into and reappears from the ground, while the other has little
to do but to weep and rejoice at the appropriate seasons.
This theory of the double personification of the corn
in Greek myth assumes that both personifications (Demeter
and Proserpine) are original. But if we suppose that the
Greek myth started with a single personification, the after-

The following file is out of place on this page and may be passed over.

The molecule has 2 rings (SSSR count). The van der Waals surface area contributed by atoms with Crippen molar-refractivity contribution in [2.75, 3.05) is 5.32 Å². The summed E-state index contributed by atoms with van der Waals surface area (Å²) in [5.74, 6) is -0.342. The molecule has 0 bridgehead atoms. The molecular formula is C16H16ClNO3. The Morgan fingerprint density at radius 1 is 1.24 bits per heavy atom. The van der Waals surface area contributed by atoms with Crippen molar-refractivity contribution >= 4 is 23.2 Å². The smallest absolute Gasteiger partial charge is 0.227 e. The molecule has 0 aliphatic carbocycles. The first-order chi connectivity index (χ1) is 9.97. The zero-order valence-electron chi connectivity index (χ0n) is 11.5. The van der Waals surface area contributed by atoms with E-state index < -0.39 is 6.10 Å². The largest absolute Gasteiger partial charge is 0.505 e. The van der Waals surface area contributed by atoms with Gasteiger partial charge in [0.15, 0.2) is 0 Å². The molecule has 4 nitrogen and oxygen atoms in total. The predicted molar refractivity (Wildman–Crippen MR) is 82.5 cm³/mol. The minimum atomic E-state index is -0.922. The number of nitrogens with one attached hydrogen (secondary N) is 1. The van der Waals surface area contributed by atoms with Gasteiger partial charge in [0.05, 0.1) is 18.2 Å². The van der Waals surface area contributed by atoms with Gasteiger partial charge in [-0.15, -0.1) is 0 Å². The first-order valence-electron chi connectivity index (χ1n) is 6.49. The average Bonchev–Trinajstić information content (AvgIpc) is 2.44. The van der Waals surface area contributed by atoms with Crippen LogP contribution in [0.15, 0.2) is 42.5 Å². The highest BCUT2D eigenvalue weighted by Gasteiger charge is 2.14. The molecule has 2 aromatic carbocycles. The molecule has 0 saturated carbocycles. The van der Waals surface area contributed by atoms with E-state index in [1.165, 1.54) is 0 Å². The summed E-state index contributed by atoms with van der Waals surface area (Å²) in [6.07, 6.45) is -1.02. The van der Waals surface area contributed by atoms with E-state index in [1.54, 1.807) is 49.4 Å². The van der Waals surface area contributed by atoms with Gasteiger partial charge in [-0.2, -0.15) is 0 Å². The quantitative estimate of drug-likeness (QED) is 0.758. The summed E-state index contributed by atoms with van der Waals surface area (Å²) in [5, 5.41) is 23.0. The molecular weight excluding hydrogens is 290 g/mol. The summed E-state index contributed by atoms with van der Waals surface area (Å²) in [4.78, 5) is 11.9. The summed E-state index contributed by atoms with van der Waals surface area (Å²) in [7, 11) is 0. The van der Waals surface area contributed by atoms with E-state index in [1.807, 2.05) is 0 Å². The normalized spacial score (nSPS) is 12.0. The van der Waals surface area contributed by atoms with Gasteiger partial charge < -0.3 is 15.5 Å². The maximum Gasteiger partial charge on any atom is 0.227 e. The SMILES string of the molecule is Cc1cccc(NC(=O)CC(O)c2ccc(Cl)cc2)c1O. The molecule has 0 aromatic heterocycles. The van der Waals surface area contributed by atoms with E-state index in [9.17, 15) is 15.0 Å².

growth of a second personification may perhaps be explained as follows. On looking over the harvest customs which have been passed under review, it may be noticed that they involve two distinct conceptions of the corn-spirit. For whereas in some of the customs the corn-spirit is treated as immanent in the corn, in others it is regarded as external to it. Thus when a particular sheaf is called by the name of the cornspirit, and is dressed in clothes and handled with reverence,1 the spirit is clearly regarded as immanent in the corn. But when the spirit is said to make the crops grow by passing through them, or to blight the grain of those against whom she has a grudge,2 she is apparently conceived as distinct from, though exercising power over,-the corn. Conceived in the latter way the corn-spirit is in a fair way to become a deity of the corn, if she has not become so already. Of these two conceptions, that of the corn-spirit as immanent in the corn is doubtless the older, since the view of nature as animated by indwelling spirits appears to have generally preceded the view of it as controlled by external deities; to put it shortly, animism precedes deism. In the harvest customs of our European peasantry the corn-spirit appears to be conceived now as immanent in the corn and now as external to it. In Greek mythology, on the other hand, Demeter is viewed rather as the deity of the corn than as the spirit immanent in it.8 The process of thought which leads to the change from the one mode of conception to the other is anthropomorphism, or the gradual investment of the immanent spirits with more and more of the attributes of humanity. As men emerge from savagery the tendency to humanise their divinities gains strength; and the more human these become the wider is the breach which severs them from the natural objects of which they were at first merely the animating spirits or souls. But in the progress